We have not really achieved that. There is every hope that we will achieve this dream. But, all hope is not lost. The platform we are working on is still open for dialogue and we are moving. By the grace of God, e hope to get hearing and support. We are bonafide stakeholders of the Western states. Our voices must be heard. When you want to bring in new ideas into a system that has been there for years, you must know there are bound to be discordant voices against the changes. In Africa and Nigeria, tribalism, nepotism is practiced even at the highest level. Even though we were given some listening ears, doubts still abound. We are not relenting in the push. When we mooted this idea, we know we were going against established norm. we have no reason to pretend that there would not be resistance. We will persist. At the end of the day, our children may be gainfully employed in any area of their expertise in establishments in the states.
February 20, the people of the Benue South Senatorial District will conduct a bye-election to pick their Senator. Some people feel that David Mark has overstayed at the Senate, while others say that his strongest opponent, Daniel Onjeh of the All Progressives Congress (APC) is too young? What is your view?
The issue is not if the APC candidate is young. It is not a matter between the young and old, but quality representation. If the truth must be said, David Mark, despite some of his short comings, should be given his time to complete his tenure, which is the last of its kind in the Senate. To me, Onjeh, in terms of experience and wherewithal, cannot be a match for David Mark. But that is not to say that I am against his candidature. David Mark has not done much for his people. He occupied the position of Number Three man in Nigeria for eight years. It was stated that during his tenure as Senate President, he was indeed the de facto president as being rumoured in certain circles. If that is the case, he has not done much for the Middle Belt, or even his people in Benue. Roads to his senatorial district and Benue State are death traps. The presence of the Federal Government establishments in the state is nothing to write home about. Though leadership is not about selfishness, but it will not be counted as selfishness if he was able to attract several establishments to his state as Number One most powerful man in the Federal Government for eight solid years. Majority of Onjeh’s supporters want to vote against Mark because he did not do much for eight years he was Number Three or Number One henchman of the Federal Government.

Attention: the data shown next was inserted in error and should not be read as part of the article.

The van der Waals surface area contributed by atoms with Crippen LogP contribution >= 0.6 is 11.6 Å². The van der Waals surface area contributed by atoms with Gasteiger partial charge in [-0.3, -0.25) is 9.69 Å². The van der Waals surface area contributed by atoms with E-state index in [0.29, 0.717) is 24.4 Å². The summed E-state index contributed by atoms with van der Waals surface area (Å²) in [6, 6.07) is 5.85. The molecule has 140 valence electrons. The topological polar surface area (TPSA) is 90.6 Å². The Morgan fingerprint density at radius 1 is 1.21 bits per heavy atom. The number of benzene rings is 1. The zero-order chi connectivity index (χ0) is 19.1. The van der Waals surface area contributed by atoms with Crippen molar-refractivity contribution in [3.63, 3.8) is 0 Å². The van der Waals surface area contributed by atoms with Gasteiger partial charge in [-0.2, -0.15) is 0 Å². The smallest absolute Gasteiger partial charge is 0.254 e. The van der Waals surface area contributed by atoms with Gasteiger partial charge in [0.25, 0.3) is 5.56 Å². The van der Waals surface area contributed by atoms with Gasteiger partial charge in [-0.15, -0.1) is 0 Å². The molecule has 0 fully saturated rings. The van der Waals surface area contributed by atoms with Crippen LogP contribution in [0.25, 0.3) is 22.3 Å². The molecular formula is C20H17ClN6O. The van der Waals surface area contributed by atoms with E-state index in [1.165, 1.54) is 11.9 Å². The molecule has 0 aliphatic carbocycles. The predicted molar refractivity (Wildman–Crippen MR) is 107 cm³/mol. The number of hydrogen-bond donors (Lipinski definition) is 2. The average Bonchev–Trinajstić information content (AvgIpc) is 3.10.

In fact, it was an open secret that Mark was very loyal to President Jonathan. While all the major characters were leaving the party for the opposition, he tagged along with him, and attended almost all public functions with him. But, he hoped that Jonathan would have taken the advice of former President Olusegun Obasanjo and other elders that he should not go for second term, but should let the North take the slot. He had hoped that if Jonathan had agreed to step down, the road would have been clear for him to step in as the PDP presidential candidate as he was the most powerful man from the North. He would have been the one Jonathan would have handed over to. But Jonathan insisted to go for second term. Even now, his continued stay at the Senate may be to gather more financial muscle and to remain relevant as a powerful PDP leader so that he can be considered for the presidential ticket come 2019. But the issue of leadership is that of service. The Benue people and indeed Middle Belt need service. The age of bags of rice and salt are gone.
How do see the alleged misuse of funds meant for arms purchase by the former National Security Adviser (NSA), Col. Sambo Dasuki (rtd)?
The Dasukigate…In this country, the man that is caught stealing is the thief. The truth is that since the inception of democracy in Nigeria, the situation has been such that security votes are being mismanaged. Right from the Presidency to the Local Government Chairmen, security votes are not audited and are used according to the whims and caprices of those in power. What has happened has been happening over the years. It is not new in the system. But, it is unfortunate.
Some politicians are mooting the idea of an alliance between the South East and the Middle Belt for the stability of the polity. How would you see such arrangement?
It is better for Nigeria to remain in its original form. The Middle Belt has been providing the checks and balances. It is better for it to remain like that. No political alliance will unseat the role of the Middle Belt in Nigeria. We work for the good of the country and should remain as we are if Nigeria will remain as one nation. In politics, anything can happen. What led to the present situation in Nigeria is the injustice perpetrated by the PDP. The interest in politics is give and take. It is not permanent. Let people not be carried away by the current structure the current structure is a necessity to put Nigeria back on its feet. Such alliance cannot work because you cannot change the political equation in Nigeria now. So, it will never work.
What are your last words? What advice would you proffer to the Federal Government?
My advice is in the area of the fight against corruption. The issue of corruption has to be fought across board. If the government is not doing that, they have not started. By across board, I mean that it should be fought no matter the political leaning. It should not be a PDP affair. Every Nigerian must fight corruption. Fighting corruption must be holistic. So far, it has not been so. People still see the present crusade as being skewed against PDP. I feel that APC ex-governors should also be probed. Petitions have been written against some people. If there are elements of truth in them, they should send them to the to the Economic and Financial Crimes Commission (EFCC) to vet, and if possible, prosecute such people.